Where’s the line between a basic car and a luxury ride? The answer might surprise some discerning drivers as they shop for their next vehicle.
“Not long ago, active safety features such as automatic emergency braking or adaptive cruise control were the big things in high-end vehicles,” says Matt Degen, senior editor at Kelley Blue Book. “Those features have trickled down to basic models.”
At the same time, higher price tags don’t necessarily deliver better technology. “Ultra-luxury brands have a different model cadence than other brands, and they don’t update as frequently,” says Degen, whose job is to review automobiles from the ordinary to the sublime.
“If you buy a Rolls-Royce, it’s going to drive like nothing else you’ve ever driven. But it may not have the bells and whistles that you’d see on a Tesla,” Degen says. “Yet a Tesla won’t have the same powertrain or handcrafted finish as a Rolls-Royce. There’s exclusivity in the ultra-luxury market, and you can’t really put a price on that.”
The best car features depend on how you define luxury and innovation. If you’re in the market for a new vehicle, here’s a look at what you might see on the showroom floor.
- Biometrics – Vehicles equipped with biometrics can adjust seat and mirror positions based on the driver’s facial features. Some high-end cars even have fingerprint-activated storage compartments.
- Semi-autonomous driving features – Forget fully self-driving cars; we’re not there yet. But autonomous vehicle technology is becoming so advanced that features like turning assist, collision warning, blind-spot cameras, and hands-free driving assistance are becoming standard. Luxury cars are “smarter” now. “Their ability to prevent accidents is getting really good,” Degen says.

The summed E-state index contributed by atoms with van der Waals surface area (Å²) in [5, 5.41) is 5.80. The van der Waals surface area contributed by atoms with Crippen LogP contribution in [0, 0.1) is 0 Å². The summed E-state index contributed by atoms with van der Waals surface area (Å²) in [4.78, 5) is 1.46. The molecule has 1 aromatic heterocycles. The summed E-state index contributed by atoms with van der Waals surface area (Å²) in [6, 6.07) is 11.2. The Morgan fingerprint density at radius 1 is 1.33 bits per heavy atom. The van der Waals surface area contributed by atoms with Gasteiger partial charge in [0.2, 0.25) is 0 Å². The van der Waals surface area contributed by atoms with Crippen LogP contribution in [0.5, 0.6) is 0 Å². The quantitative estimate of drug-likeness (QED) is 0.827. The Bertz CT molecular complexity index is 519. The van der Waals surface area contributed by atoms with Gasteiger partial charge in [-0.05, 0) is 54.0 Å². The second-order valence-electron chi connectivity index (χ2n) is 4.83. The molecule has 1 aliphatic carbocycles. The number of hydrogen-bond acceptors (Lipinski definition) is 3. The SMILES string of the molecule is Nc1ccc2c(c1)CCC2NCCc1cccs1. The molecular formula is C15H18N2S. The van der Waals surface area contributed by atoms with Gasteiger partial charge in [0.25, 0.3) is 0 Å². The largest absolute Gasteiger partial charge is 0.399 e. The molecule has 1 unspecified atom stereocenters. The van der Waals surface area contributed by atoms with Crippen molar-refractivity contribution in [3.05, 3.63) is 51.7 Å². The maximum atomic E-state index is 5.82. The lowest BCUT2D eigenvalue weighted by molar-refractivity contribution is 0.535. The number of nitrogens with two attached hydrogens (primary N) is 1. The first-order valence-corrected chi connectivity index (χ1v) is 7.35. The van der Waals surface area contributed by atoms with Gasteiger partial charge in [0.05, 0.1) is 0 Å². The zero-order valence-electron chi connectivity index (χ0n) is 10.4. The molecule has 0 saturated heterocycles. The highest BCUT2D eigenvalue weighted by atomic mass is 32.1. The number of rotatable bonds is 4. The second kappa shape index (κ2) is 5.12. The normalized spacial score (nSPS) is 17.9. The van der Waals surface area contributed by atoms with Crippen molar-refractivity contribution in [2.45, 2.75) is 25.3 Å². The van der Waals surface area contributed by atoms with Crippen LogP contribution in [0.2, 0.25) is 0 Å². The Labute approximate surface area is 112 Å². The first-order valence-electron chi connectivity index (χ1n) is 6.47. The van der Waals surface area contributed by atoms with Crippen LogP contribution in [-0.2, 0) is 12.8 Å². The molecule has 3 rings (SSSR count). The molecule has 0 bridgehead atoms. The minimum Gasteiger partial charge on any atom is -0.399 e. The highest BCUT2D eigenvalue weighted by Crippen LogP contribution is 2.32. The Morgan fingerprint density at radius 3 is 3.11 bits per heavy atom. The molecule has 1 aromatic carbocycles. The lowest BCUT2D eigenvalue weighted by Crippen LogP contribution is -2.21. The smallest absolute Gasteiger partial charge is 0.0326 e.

- Augmented reality – Augmented reality takes heads-up display technology a step further by integrating real-time information from the vehicle’s cameras for, say, enhanced navigation.
- Infotainment systems – Is bigger better when it comes to infotainment systems? “There’s what I would call a screen war going on,” Degen says. “Screens are getting larger and larger, and some are curved, or they stretch all the way across the dashboard.”
- Adventure features – Luxury doesn’t end when you get where you’re going. “Drivers want not only the car itself, but what the car can allow them to do,” Degen says. “It’s part of the adventure.” That’s why features like pull-out camp kitchens, built-in coolers, and tent kits are showing up on luxury trucks and SUVs.
- Pure bling – If tech and adventure aren’t for you, consider the car’s look and feel. From Breitling clocks and fiber-optic starlight roofs to lambswool floor mats and massaging seats, the sky’s the limit when it comes to extravagant features and finishes.
“I don’t think consumers have ever had a better range of choices, whether it’s a long-range electric car, a supercharged V8 muscle car, or an ultra-luxury car,” Degen says. “That window may be closing as legislation starts to limit combustion engines, but right now, no matter what kind of buyer you are, there’s something special out there for you.”